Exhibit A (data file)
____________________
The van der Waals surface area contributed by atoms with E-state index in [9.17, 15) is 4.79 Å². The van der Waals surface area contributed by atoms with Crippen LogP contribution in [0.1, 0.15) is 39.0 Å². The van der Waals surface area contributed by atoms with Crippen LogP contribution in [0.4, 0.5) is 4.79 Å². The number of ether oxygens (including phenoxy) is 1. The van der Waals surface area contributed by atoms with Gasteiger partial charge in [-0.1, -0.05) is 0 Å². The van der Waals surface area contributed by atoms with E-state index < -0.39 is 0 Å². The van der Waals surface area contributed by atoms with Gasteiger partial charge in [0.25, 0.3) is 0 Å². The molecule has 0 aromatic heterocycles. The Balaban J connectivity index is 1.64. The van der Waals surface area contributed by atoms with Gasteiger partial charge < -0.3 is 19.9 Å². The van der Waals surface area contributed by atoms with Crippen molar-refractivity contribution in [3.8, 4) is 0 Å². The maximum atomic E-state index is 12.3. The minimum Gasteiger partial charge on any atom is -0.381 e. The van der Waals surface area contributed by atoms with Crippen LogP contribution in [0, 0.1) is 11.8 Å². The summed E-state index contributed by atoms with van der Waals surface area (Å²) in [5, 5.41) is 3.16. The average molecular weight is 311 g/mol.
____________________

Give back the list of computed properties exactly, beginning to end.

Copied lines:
The van der Waals surface area contributed by atoms with E-state index in [9.17, 15) is 4.79 Å². The van der Waals surface area contributed by atoms with Crippen LogP contribution in [0.1, 0.15) is 39.0 Å². The van der Waals surface area contributed by atoms with Crippen LogP contribution in [0.4, 0.5) is 4.79 Å². The number of ether oxygens (including phenoxy) is 1. The van der Waals surface area contributed by atoms with Gasteiger partial charge in [-0.1, -0.05) is 0 Å². The van der Waals surface area contributed by atoms with E-state index < -0.39 is 0 Å². The van der Waals surface area contributed by atoms with Gasteiger partial charge in [0.25, 0.3) is 0 Å². The molecule has 0 aromatic heterocycles. The Balaban J connectivity index is 1.64. The van der Waals surface area contributed by atoms with Gasteiger partial charge < -0.3 is 19.9 Å². The van der Waals surface area contributed by atoms with Crippen molar-refractivity contribution in [3.8, 4) is 0 Å². The maximum atomic E-state index is 12.3. The minimum Gasteiger partial charge on any atom is -0.381 e. The van der Waals surface area contributed by atoms with Crippen LogP contribution in [0, 0.1) is 11.8 Å². The summed E-state index contributed by atoms with van der Waals surface area (Å²) in [5, 5.41) is 3.16. The average molecular weight is 311 g/mol.